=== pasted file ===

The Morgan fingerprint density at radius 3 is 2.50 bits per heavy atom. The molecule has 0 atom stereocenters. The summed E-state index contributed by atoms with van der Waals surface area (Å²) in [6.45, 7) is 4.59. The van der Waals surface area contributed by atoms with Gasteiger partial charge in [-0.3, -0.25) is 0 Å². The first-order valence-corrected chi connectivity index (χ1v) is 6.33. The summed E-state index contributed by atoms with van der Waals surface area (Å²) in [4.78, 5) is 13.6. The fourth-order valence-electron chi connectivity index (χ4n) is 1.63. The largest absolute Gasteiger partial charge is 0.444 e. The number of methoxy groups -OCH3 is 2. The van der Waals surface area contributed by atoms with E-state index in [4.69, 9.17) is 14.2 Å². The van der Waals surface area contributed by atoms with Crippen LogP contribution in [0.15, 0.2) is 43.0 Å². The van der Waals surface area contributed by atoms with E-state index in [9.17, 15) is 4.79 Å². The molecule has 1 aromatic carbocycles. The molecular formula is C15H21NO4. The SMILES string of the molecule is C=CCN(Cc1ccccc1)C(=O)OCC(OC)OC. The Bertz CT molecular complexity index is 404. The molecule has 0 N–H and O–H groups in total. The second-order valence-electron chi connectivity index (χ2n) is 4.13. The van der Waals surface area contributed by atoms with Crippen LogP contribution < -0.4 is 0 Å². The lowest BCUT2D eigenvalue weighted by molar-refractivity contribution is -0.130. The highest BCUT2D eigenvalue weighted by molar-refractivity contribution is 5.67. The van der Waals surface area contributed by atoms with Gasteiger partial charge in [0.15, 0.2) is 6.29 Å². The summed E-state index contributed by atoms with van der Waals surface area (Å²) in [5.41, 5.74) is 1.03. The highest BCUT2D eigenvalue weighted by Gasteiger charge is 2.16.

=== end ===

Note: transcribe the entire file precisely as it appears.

The Morgan fingerprint density at radius 3 is 2.50 bits per heavy atom. The molecule has 0 atom stereocenters. The summed E-state index contributed by atoms with van der Waals surface area (Å²) in [6.45, 7) is 4.59. The van der Waals surface area contributed by atoms with Gasteiger partial charge in [-0.3, -0.25) is 0 Å². The first-order valence-corrected chi connectivity index (χ1v) is 6.33. The summed E-state index contributed by atoms with van der Waals surface area (Å²) in [4.78, 5) is 13.6. The fourth-order valence-electron chi connectivity index (χ4n) is 1.63. The largest absolute Gasteiger partial charge is 0.444 e. The number of methoxy groups -OCH3 is 2. The van der Waals surface area contributed by atoms with E-state index in [4.69, 9.17) is 14.2 Å². The van der Waals surface area contributed by atoms with Crippen LogP contribution in [0.15, 0.2) is 43.0 Å². The van der Waals surface area contributed by atoms with E-state index in [9.17, 15) is 4.79 Å². The molecule has 1 aromatic carbocycles. The molecular formula is C15H21NO4. The SMILES string of the molecule is C=CCN(Cc1ccccc1)C(=O)OCC(OC)OC. The Bertz CT molecular complexity index is 404. The molecule has 0 N–H and O–H groups in total. The second-order valence-electron chi connectivity index (χ2n) is 4.13. The van der Waals surface area contributed by atoms with Crippen LogP contribution < -0.4 is 0 Å². The lowest BCUT2D eigenvalue weighted by molar-refractivity contribution is -0.130. The highest BCUT2D eigenvalue weighted by molar-refractivity contribution is 5.67. The van der Waals surface area contributed by atoms with Gasteiger partial charge in [0.15, 0.2) is 6.29 Å². The summed E-state index contributed by atoms with van der Waals surface area (Å²) in [5.41, 5.74) is 1.03. The highest BCUT2D eigenvalue weighted by Gasteiger charge is 2.16.